Entrepreneurs must get used to learning new and complicated concepts all the time, at least until such time as their operations are large enough to support a person or firm managing legal compliance. The one term that gets discussed too often is Shops & Establishments Registration.

It's because it's a vague term that everyone seems to know about and ask for. Even if you attempt to open a bank account, the manager will likely ask your for this registration. Each state tends to have its own version of this Act, which differ only slightly.

This explains the existence of different acts for Maharashtra (Bombay Shops and Establishments Act, 1948), Bangalore (Karnataka Shops & Commercial Establishments Act, 1962), etc.

Many, though, believe they don’t need it at all. Coaching classes for school children or financial management firms, for example, are among the businesses that often operate without one. Let's understand why this is not exactly the case.

Why It Applies Across Categories

While it seems to regulate commercial establishments exclusively, this registration is an important labour law compliance. It informs management about the number of hours it can keep employees working, dictates business hours, and other working conditions for employees. Therefore, it doesn't so much matter what your business is; it applies to all businesses with employees and also all shops and establishments.

Therefore, even at the very beginning, when it's just you running the show out of your home, you may still be asked for it, particularly if your work involves something that poses a risk to the neighbourhood and, therefore, requires clearance from the municipal department or fire department (for example, a food truck or a caterer with contract staff).

How it Defines Shops, Establishments & Employees

As per the Karnataka Shops & Establishments Act, 1962:
  • 2 (i) establishment means a shop or a commercial establishment;

  • 2 (e) commercial establishment means a commercial or trading or banking or insurance establishment, an establishment or administrative service in which persons employed are mainly engaged in office work, a hotel, restaurant, boarding or eating house, a cafe or any other refreshment house, a theatre or any other place of public amusement or entertainment and includes such establishments as the State Government may by notification declare to be a commercial establishment for the purposes of this Act;

  • 2 (u) shop means any premises where any trade or business is carried on or where services are rendered to customers, and includes offices, storerooms, godowns, or warehouses, whether in the same premises or otherwise, used in connection with such trade or business, but does not include a commercial establishment or a shop attached to a factory where the persons employed in the shop fall within the scope of the Factories Act, 1948;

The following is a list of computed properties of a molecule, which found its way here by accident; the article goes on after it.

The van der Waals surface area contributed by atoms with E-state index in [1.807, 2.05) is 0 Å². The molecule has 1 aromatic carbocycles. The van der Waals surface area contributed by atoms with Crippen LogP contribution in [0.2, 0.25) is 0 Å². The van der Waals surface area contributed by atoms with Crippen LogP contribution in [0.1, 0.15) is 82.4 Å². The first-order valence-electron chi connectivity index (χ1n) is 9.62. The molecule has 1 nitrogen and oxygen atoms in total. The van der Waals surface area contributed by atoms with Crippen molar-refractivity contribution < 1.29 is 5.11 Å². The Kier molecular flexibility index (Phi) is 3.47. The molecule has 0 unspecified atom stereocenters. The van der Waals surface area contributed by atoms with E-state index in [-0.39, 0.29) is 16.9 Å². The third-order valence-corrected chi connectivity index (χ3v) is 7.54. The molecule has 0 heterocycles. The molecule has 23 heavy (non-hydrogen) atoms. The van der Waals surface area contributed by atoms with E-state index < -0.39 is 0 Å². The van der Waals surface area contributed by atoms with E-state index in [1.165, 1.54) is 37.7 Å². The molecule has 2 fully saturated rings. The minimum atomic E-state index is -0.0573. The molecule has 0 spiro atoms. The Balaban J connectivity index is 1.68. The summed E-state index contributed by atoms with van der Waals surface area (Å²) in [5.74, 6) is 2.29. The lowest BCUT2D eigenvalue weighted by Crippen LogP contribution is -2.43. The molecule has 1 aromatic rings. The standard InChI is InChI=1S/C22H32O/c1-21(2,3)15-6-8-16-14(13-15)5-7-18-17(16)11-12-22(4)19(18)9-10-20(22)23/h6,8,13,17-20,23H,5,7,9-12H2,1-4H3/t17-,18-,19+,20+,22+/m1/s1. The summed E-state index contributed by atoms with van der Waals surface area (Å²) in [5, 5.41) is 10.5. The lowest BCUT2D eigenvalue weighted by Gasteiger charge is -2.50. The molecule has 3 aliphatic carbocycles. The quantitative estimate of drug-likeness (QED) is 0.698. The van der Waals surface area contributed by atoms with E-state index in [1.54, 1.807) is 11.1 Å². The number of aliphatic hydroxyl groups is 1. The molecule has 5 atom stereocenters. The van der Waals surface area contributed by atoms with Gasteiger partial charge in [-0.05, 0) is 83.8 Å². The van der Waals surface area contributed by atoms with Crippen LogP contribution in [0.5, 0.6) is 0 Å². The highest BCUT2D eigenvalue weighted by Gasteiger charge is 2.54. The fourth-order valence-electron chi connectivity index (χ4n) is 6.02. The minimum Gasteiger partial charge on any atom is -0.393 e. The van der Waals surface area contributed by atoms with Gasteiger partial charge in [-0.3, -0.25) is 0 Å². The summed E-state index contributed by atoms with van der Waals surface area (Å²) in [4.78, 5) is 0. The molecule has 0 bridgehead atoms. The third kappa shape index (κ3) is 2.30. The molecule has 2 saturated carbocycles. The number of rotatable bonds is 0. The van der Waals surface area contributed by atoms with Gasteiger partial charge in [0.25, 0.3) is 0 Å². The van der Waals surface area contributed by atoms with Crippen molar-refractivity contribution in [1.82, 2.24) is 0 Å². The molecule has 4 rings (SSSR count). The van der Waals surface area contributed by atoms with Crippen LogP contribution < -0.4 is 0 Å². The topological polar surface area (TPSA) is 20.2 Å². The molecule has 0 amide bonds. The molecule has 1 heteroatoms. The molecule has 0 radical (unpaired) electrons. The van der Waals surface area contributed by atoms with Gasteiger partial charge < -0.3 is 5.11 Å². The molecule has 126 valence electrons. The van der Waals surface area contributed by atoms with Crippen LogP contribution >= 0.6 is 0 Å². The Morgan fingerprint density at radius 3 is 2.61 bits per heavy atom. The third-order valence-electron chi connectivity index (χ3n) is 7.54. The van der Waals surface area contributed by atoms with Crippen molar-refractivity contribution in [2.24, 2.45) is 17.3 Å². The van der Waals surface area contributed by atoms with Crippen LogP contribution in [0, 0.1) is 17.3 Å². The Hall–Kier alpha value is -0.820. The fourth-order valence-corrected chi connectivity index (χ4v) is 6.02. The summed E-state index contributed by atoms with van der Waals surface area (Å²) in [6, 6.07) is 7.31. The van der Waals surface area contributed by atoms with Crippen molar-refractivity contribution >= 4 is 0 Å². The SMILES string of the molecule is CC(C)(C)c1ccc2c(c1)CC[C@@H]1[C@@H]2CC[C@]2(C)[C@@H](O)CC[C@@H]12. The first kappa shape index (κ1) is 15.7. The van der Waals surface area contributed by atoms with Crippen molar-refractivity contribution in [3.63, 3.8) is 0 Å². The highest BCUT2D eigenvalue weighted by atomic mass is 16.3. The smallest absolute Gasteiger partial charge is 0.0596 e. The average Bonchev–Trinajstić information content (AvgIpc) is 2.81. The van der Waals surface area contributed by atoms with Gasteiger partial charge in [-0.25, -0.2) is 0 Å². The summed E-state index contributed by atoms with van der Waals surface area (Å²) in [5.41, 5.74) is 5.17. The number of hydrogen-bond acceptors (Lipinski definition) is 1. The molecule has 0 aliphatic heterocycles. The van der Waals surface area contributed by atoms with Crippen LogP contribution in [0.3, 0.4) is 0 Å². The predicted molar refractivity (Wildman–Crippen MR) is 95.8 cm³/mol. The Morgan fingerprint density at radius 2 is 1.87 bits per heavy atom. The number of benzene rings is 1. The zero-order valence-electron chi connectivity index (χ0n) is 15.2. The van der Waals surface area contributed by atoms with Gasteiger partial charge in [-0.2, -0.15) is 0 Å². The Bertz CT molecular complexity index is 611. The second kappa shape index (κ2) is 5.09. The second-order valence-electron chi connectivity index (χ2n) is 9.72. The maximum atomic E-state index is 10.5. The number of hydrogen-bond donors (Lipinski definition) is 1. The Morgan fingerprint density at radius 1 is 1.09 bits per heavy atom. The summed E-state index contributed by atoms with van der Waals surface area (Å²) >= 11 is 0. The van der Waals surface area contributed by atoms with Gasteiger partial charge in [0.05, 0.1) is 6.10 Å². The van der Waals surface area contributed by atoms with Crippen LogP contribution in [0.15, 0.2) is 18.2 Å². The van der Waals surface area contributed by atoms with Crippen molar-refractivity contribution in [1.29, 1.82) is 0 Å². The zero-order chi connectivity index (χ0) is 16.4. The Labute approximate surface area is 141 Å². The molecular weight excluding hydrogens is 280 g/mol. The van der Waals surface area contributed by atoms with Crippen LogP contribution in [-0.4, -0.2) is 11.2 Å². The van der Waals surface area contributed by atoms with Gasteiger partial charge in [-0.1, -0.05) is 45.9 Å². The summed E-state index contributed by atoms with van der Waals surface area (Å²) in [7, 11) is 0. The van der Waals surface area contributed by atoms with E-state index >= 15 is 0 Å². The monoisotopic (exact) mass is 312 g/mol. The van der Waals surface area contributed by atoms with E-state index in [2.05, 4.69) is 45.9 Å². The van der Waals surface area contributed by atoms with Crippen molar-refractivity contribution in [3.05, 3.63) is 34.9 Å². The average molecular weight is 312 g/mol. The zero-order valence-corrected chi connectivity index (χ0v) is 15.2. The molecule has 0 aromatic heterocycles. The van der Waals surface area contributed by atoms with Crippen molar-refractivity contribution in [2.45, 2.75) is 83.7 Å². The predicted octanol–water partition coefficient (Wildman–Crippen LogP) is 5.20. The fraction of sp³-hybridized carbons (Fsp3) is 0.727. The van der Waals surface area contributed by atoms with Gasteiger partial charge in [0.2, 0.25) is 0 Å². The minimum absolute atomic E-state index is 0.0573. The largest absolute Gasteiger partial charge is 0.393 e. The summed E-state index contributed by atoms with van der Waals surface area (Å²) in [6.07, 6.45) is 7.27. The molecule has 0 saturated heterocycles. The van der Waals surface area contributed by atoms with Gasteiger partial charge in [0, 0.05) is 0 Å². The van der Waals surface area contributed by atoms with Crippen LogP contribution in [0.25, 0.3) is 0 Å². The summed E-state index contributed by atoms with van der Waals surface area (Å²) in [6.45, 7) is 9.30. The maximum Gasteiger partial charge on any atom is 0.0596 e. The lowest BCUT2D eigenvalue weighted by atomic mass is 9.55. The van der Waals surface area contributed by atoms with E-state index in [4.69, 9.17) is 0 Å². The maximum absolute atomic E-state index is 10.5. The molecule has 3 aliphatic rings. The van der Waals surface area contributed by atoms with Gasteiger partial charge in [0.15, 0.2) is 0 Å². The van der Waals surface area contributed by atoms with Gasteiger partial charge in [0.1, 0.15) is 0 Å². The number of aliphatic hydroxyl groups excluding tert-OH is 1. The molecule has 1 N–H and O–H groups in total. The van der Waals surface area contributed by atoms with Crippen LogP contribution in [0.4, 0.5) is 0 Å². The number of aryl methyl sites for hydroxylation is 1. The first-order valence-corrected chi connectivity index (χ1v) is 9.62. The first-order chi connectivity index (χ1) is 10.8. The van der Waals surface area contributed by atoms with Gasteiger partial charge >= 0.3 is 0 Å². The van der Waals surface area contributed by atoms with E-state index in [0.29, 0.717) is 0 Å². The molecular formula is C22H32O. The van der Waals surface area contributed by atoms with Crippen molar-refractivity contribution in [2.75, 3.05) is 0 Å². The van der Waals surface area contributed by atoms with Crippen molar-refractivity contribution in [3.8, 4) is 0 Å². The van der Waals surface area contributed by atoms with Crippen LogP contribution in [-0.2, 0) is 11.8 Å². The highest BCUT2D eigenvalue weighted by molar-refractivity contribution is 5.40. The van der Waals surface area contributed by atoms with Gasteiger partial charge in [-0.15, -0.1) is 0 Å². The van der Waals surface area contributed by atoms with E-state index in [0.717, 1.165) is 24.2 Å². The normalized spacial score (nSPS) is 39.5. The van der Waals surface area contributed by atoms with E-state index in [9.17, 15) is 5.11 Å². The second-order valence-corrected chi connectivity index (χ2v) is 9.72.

It, therefore, applies to all businesses, aside from government establishments and those covered by Factories Act. 

  • 2 (g) employee means a person wholly or principally employed in or in connection with, any establishment whether working on permanent, periodical, contract or piece-rate wages, or on commission basis, even though he receives no reward for his labour and includes an apprentice, any clerical or other member of the staff of a factory or industrial establishment who falls outside the scope of the Factories Act, 1948, but does not include a member of the employer’s family; and employed shall be construed accordingly;


Therefore, all employees are counted. However, the various acts do make exceptions with regard to timings for certain categories of employees, such as drivers and watchmen, who must word odd hours.

Do Online Businesses Need It?


Online businesses -- the ones that are truly online -- aren't shops or establishments, at least not according to the Acts. This is primarily because they were all passed decades ago, before the Internet. Maharashtra and Gujarat, for example, follow a law that was passed in 1948.

So What Should You Do?


So long as you're an online business, doing work from home, a virtual office or collaborating remotely with your partner, you can claim that you don't need a Shops & Establishments Registration. After all, the law states that businesses involved in selling goods and services to customers out of commercial offices are liable to register. But you're selling online online; it would, of course, be different if you were to entertain walk-in clients and sell them products and services. But so long as you don't, you could technically free yourself from this requirement.

Employees Matter


The various acts concern themselves not just with shops and other establishments 'selling', but mainly with the employees that work there, their work timings, public holidays and working conditions. Therefore, the moment you hire employees, a Shops & Establishments Registration becomes inescapable, even if you're only selling online.

Institutions Need It


When you go looking for licenses and facilities that a business requires -- a current account, for example -- one of the documents you may need to provide is this registration (though, many banks will also accept VAT efiling acknowledgement. This may make it difficult to manage a business without it.

Therefore, while online businesses may not be a shop or establishment, and may have a loophole initially, they will still end up needing one as their business grows. And it's not like the registration is painful to be granted or you need to file returns regularly. Within 10 to 20 days, depending on your location, you could have one, and there are only a few updates that need to be provided. So rather than fight it, it may make more sense to just register.

The above article is by Hrishikesh Datar, CEO & Found of vakilsearch.com, a leading facilitator of legal services online.

[Top Image - Shutterstock]

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